This job presented several challenges. Cutting Edge was blocked from access inside the hospital, so the only access was from the outside. Also, as the structure was being cut free, it had a tendency to become unstable. Since the cutting for this job started at the top, the biggest challenge was that there wasn't room to really run a wire saw at the various elevations, so they had to run the wires from the ground up. In addition, with diamond wires, the longer they get, the more complicated projects become. For this job, it took a 250-foot length of wire to make the initial cuts by running the wire up along the side of the building and transitioning to a horizontal cut at each elevation.

Also, there were approximately 40 two-inch diameter wire access holes that were drilled for the wire access points. For rigging, there were approximately 60, four-inch diameter holes drilled through the composite section, consisting of four inches of brick and then an air space and 12 inches of reinforced concrete.

Diamond wires used were the center type cable, 11 millimeters in diameter. A separate contractor was responsible for the crane lifting and the removal of the concrete. The company utilized an 80-ton capacity truck-mounted hydraulic crane. All-terrain mobile lifts were used for the drilling crews and technicians to access the elevated points.

The structure came off as a three-sided shape that had to be handled carefully. A spreader bar was used to apply even vertical loads to the pieces on the wall so the structure didn't collapse when it was picked up as any type of significant movement or loss of a large section of the piece could have caused damage to facilities and equipment below.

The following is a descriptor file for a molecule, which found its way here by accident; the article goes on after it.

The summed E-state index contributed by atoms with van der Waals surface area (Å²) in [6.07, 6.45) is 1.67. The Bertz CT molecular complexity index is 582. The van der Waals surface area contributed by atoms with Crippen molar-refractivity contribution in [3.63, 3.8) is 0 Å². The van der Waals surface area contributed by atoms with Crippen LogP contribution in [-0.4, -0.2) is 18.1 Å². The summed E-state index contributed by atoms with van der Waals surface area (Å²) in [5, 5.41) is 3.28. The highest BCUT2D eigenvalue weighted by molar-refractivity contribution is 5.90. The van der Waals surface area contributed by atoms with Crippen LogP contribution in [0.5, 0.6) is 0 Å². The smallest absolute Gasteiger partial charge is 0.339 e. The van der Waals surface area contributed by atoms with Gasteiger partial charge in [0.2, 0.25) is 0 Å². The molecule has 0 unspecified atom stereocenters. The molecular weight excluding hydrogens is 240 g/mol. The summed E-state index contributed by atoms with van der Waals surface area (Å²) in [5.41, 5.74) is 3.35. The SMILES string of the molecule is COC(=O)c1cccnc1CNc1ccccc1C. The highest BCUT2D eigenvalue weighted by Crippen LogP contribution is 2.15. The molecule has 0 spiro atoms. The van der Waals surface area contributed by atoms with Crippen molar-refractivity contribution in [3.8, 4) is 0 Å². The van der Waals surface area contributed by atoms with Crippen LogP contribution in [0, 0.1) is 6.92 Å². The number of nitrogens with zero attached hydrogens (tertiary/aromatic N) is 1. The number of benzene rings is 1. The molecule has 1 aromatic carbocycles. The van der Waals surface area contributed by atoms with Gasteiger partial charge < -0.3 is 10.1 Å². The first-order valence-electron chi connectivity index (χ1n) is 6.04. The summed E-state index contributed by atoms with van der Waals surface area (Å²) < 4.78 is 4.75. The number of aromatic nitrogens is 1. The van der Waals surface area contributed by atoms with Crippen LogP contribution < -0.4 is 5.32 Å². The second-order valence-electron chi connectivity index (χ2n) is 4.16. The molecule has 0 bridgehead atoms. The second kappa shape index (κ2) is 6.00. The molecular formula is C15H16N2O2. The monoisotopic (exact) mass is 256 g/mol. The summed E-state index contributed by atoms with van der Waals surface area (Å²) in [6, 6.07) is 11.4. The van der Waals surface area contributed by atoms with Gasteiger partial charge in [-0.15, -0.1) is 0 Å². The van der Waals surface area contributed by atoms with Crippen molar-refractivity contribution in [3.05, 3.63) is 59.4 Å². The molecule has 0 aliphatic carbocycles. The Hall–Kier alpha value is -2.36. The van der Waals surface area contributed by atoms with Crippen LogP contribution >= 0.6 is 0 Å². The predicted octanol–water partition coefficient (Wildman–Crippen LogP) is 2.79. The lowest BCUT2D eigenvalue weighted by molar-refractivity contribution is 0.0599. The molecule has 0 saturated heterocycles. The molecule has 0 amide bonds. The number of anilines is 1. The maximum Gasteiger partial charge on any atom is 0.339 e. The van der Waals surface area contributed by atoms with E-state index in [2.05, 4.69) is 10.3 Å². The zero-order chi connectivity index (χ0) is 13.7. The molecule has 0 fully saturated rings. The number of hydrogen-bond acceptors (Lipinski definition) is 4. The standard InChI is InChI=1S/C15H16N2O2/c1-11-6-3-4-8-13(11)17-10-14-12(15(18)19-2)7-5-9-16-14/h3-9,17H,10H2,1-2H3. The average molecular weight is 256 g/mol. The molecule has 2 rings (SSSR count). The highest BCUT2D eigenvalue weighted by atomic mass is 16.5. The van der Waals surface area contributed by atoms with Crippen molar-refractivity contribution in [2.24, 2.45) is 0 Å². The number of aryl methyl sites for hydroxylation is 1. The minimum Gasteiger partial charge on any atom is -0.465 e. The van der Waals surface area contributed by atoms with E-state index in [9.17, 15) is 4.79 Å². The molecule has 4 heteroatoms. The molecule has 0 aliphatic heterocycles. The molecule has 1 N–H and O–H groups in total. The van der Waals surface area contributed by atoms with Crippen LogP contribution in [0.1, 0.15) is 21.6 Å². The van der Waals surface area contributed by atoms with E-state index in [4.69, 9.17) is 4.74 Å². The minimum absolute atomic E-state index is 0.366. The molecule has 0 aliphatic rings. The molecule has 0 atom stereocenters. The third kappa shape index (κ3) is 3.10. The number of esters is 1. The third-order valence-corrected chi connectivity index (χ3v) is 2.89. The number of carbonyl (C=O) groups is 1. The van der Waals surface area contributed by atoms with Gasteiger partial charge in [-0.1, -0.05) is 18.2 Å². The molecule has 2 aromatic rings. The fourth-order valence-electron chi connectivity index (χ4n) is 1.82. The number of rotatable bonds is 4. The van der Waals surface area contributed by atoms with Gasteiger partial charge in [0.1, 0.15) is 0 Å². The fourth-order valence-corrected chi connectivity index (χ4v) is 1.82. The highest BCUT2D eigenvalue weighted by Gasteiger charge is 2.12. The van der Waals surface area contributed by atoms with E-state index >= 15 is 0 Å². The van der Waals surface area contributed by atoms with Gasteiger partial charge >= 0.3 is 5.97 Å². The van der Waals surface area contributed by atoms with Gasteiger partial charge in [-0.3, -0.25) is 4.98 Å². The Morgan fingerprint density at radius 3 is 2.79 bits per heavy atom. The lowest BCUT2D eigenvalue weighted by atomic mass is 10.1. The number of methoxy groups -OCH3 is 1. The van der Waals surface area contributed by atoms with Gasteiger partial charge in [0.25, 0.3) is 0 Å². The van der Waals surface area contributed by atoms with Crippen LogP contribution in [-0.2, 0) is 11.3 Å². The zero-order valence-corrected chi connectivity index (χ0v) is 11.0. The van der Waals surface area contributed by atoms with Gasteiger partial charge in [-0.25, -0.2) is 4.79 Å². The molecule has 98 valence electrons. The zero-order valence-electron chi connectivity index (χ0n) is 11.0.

There was a limitation on the size of the pieces that could be picked up with the crane, so Cutting Edge Services helped size the sections that were coming down. They also planned the layout, starting from top down, to determine where all the horizontal cuts would be made. The whole cut was done in eleven pieces, each weighing up to 35,000 pounds each.

Once most of the holes were drilled, Cutting Edge Services proceeded with the horizontal wire cut and worked its way down. After removing the first two pieces, the structure was stable enough with this method of cutting so the crane could be moved off site while the remainder of the horizontal cuts were completed.

This left the structure attached to the hospital only on the vertical face. From there the company finished the project with the second of two wire saws that made flush cut against the hospital face and freed those stair tower sections. Then each section of the tower was cut through, lifted off and lowered to the ground for removal.

The Result

The hospital was quite satisfied with the results. What they really enjoyed was the fact that the wire cutting was extremely quiet. Cutting Edge Services didn't even need OSHA ear protection to be able to work adjacent to the wire cutting operation. Also there was no vibration or dust.

Another advantage for the wire saw was that it didn't take up much space. The contractor was able to keep the equipment in a small pad adjacent to the hospital. Excavation around the stair tower to the west and to the south of the staging area was very close to where the wire sawing was performed.

In appreciation for its good work, Cutting Edge Services was invited back to complete the second phase, which involved the cutting of a second, similar tower.